"Piracy is wrong, as you are denying someone their rights and income for their intellectual property," Mr Dahill said. "The fact that it is happening is indicative that as broadcasters we are not meeting demand for a segment of the population. So as broadcasters we need to find convenient ways of making programs available via legal means to discourage the need for piracy."

    This statement sums up all of TechDirt.

     

    reply to this | link to this | view in thread ]

  25.  
    identicon
    Anonymous Coward, Aug 30th, 2012 @ 7:20am

    Re: Re:

    Reduce the eyeballs watching the provided content and the advertisers will jump ship.

    Your opinion is very short term and is not going to be a viable strategy for long term planning.

    Yes, the advertisers pay the bills. The number of viewers watching are what draw the advertisers. Increase the viewers and the advertisers will follow.

     

    reply to this | link to this | view in thread ]

  26.  
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    Anonymous Coward, Aug 30th, 2012 @ 7:20am

    I never understood why it's piracy to make a copy of a program they just aired over public airwaves! Strange!

     

    reply to this | link to this | view in thread ]

  27.  
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    The eejit (profile), Aug 30th, 2012 @ 7:40am

    Re: Re: Re:

    And you cannot do that by giving customers what they want...why, precisely?

     

    reply to this | link to this | view in thread ]

  28.  
    identicon
    Anonymous Coward, Aug 30th, 2012 @ 7:41am

    FTFY

    "When you are not bogged down by often unreliable statistics like ratings, you can provide services that your viewers want."

    The viewers (the audience) and the customers (the advertisers) are not the same thing. Ratings relate to advertising prices and therefore advertisers (someone has to pay for the yachts).

     

    reply to this | link to this | view in thread ]

  29.  
    identicon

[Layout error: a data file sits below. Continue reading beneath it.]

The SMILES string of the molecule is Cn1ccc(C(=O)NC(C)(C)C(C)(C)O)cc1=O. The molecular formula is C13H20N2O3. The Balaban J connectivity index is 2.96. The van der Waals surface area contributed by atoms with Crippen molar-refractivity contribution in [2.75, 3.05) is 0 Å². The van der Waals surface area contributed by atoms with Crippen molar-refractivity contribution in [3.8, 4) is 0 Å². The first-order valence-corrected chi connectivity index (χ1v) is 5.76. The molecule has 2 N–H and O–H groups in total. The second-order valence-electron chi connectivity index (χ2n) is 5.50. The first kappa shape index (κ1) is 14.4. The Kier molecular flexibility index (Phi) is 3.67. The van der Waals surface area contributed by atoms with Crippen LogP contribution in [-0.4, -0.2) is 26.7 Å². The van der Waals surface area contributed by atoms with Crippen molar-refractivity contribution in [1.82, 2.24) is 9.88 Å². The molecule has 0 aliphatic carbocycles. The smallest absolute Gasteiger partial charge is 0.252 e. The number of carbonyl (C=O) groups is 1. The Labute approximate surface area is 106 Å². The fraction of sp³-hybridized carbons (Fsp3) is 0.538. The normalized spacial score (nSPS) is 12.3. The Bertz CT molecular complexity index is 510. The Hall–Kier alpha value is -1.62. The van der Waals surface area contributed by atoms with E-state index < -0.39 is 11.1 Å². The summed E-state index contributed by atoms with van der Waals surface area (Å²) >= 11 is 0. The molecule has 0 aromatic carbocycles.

Anonymous Coward, Aug 30th, 2012 @ 7:44am

    FMOPFY (Fixed My Own Post For You)

    "When you are not bogged down by often unreliable statistics like ratings, you can provide services that your viewers want."

    The viewers (the audience) and the customers (the advertisers) are not the same thing. Ratings relate to advertising prices and therefore advertisers (someone has to pay for the yachts).

     

    reply to this | link to this | view in thread ]

  30.  
    identicon
    Ed C., Aug 30th, 2012 @ 8:46am

    Re: Re:

    Interesting point. Nielsen probably extrapolated their numbers to the entire demographic population--either regionally or nationally--by assuming that the entire demographic--or some unreasonably large percentage of it--watches TV. However, some people don't watch TV...at all...in any format. Some dropped broadcast in favor of DVD sets. Some only watch news or other non-produced broadcast. And with the increased diversity of entertainment options, those numbers are growing.

    So, yes, broadcasters probably have been ignoring their streaming stats because they clearly show that Nielsen's numbers are far divorced from reality--something that many outside of the industry has know for decades.

     

    reply to this | link to this | view in thread ]

  31.  
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    Rob, Aug 30th, 2012 @ 8:51am

    BBCAmerica has done the same thing

    It was only a few years ago that I had this same issue with Doctor Who. It would air in the UK weeks before it was available here in the USA. Of course many people downloaded it off the internet for free minutes after it aired in the UK. Why would anyone wait weeks for it to be broadcast here.

    Now I noticed last year BBCAmerica started showing episodes only a few hours after they aired in the UK. I guess they learned. Saturdays new episode will air at 9pm in the UK then 9pm the same day on BBCAmerica. Lesson learned BBCAmerica. Well done!
    I bet the cut the piracy by %80.

     

    reply to this | link to this | view in thread ]

  32.  
    identicon
    Ed C., Aug 30th, 2012 @ 8:56am

    Re:

    Yes, Politish is a fascinating dialect of Weaselese.